The autograph I pulled had some local ties to Tampa — pitcher Jake Woodford, who compiled a 7-0 record and 0.67 ERA at Plant High School. The signature was on-card and fairly legible, with well-defined penmanship.
There were four different inserts that I found in the hobby box I opened.
Draft Night is a four-card subset that shows players photographed at the MLB venue (Studio 42) on the night of the 2015 draft. The cards I pulled were of Rays prospect Garrett Whitley, chosen 13th overall; and Rockies prospect Mike Nikorak, picked 27th overall.
The other two players in the set were Nikorak’s possible teammate, Brendan Rodgers (also taken by Colorado) and the Royals’ pick, Ashe Russell.
This insert set also has parallels in orange (numbered to 25) and red (5).
The second insert set, Draft Dividends, is a 15-card set making its debut this year. This focuses on players who were drafted out of high school but decided to go to college, waiting for perhaps a higher draft possession after playing at the college level. The two cards I pulled were of Mike Papi (drafted by Cleveland in 2014) and James Kaprelian (chosen by the Yankees in 2015).
There are autograph and auto parallels of this set in orange (numbered to 25) and red (5).
Bowman Scouts Fantasy Impact is a 20-card set geared toward rotisserie league players. Each card explains how the player could make an impact, what strengths and health issues are evident, and what current major-leaguer is comparable.
For example, Cubs prospect Ian Happ was compared to Ben Zobrist — which is bad news for Happ, since the former Rays sparkplug signed a four-year, $56 million deal with Chicago two weeks ago, reuniting him with former manager Joe Maddon.
And Kyle Zimmer is compared to Max Scherzer, with Topps’ copy writers noting that his “fantasy ceiling is towering.”
There is also a 15-card autograph parallel for this subset.
The final parallel I pulled was from the 20-card Teams of Tomorrow insert set. This is a die-cut insert, featuring a drafted player with another prospect from the same team. There are four parallels collectors can chase: gold, a hobby exclusive orange (numbered to 25), red (5) and a 1/1 SuperFractor.
Bowman Draft is a dream set for those collectors who enjoy chrome cards, autographs and prospects that might make an impact down the road.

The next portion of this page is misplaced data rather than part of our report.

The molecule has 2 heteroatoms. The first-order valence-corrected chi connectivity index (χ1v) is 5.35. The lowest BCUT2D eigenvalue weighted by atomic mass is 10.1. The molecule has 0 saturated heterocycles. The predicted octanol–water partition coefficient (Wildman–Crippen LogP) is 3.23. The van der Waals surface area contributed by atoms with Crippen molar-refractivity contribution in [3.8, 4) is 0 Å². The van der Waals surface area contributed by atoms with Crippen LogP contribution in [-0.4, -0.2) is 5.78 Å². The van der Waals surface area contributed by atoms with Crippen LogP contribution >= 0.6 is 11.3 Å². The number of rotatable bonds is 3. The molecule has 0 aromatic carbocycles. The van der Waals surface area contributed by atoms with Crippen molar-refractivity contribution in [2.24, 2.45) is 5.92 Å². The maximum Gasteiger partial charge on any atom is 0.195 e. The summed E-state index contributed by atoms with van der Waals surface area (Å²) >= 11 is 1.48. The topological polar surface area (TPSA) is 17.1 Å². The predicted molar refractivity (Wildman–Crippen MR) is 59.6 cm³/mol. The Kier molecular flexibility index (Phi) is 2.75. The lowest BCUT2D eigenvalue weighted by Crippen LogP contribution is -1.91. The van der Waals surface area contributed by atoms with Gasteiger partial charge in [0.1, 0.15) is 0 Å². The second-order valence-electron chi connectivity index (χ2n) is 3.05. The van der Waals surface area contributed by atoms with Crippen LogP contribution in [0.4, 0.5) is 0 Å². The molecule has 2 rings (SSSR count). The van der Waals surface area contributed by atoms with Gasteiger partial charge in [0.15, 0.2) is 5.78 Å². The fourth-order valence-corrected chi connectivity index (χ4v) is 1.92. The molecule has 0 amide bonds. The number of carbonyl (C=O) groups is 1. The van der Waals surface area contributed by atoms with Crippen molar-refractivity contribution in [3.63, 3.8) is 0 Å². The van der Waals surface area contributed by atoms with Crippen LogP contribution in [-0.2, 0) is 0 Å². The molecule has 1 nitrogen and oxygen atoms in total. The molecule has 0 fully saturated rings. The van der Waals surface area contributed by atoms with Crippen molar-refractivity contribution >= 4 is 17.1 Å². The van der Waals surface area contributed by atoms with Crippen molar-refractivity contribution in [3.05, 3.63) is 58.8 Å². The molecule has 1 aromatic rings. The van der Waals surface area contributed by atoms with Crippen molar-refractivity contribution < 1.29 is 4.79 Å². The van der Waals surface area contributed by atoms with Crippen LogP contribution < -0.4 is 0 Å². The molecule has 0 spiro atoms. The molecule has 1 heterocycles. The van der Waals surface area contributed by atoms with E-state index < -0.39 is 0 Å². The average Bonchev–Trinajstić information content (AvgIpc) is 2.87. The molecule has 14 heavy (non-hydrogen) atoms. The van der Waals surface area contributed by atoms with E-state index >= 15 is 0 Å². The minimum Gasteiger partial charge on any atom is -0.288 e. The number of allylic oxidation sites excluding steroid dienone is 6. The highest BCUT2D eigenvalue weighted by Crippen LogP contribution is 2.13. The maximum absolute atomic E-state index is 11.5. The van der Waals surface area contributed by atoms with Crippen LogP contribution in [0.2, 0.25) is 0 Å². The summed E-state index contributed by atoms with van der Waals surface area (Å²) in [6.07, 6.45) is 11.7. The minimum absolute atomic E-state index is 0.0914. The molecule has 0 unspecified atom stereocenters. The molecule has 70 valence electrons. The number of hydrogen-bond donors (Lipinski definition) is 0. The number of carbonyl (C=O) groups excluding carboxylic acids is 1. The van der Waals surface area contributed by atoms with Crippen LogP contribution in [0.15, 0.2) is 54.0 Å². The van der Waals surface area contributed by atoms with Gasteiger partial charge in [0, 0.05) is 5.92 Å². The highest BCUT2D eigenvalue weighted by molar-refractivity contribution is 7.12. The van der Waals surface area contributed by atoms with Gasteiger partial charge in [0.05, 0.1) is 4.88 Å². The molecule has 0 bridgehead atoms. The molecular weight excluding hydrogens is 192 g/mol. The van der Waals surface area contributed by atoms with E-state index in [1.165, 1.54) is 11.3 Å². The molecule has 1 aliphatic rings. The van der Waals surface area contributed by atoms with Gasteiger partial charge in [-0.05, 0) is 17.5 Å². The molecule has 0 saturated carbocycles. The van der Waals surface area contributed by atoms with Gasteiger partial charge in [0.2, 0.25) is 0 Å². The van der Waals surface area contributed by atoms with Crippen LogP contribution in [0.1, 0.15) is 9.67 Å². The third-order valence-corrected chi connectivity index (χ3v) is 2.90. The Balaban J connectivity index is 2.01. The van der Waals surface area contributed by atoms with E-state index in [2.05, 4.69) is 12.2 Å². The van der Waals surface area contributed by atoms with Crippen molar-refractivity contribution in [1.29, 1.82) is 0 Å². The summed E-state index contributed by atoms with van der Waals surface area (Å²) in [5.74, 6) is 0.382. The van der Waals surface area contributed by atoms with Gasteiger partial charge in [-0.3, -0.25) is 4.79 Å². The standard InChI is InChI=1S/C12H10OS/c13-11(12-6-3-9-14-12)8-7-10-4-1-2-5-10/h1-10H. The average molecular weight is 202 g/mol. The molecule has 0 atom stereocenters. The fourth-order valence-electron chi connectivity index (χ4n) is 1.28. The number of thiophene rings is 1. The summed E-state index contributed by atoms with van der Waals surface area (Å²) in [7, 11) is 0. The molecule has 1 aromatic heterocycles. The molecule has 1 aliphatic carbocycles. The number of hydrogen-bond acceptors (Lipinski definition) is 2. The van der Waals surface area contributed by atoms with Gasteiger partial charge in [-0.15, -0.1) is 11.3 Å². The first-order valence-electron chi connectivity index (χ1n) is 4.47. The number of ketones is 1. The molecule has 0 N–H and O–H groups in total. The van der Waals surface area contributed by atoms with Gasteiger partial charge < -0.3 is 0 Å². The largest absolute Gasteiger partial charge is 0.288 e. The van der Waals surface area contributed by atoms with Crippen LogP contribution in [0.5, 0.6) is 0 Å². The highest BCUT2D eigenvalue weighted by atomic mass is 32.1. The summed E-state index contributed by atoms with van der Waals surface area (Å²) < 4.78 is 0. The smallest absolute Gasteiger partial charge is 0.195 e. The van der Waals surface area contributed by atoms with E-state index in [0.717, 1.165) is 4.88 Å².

One pack, one card, one autograph.
And in my case, one slack-jawed, “wow” moment.
The 2015 Topps Archives Signature Series baseball set is a limited-run product with one autographed buyback card per box. Topps announced a checklist of approximately 65 signers, and their autographs are hard-signed and featured on a buyback card from a Topps or Bowman set from the past. The cards are encased in a special holder with a serial number and a special sticker at the top.
Cost per box is in the $50 range, depending on the retailer.
The box I opened featured a 1982 Topps Kmart 20th anniversary card. Ugh, I thought. Then I noticed it was a card featuring Sandy Koufax, showcasing his 1963 Topps picture. Wow, very nice, I thought, a Koufax autograph. Now that was exciting.
But then I looked in the upper left-hand corner and saw “1/1.”
I’m still picking my jaw off the ground.
It’s not the prettiest card I’ve ever seen. But the autograph is bold and distinctive.
True to the buyback theory, this card is not in mint condition. The corners are soft and there is chipping on the right side of the card.
But getting a Koufax auto overrides those defects.
Topps Archives Signature Series has other top-tier signatures — autographs by Hall of Famers like Johnny Bench, Hank Aaron, Steve Carlton, Ernie Banks, Nolan Ryan and Frank Robinson, to name a few. Several other “name” players also grace the list — Fred McGriff, Ken Griffey Jr., Steve Garvey, Paul O’Neill and Edgar Martinez.
Whether the $50 price tag is worth it to you will depend on the card you pull. If you spend $50 and are happy with a Len Dykstra card, then that’s great. This set covers a spectrum of players from Hall of Famers to everyday stars, and that makes it interesting.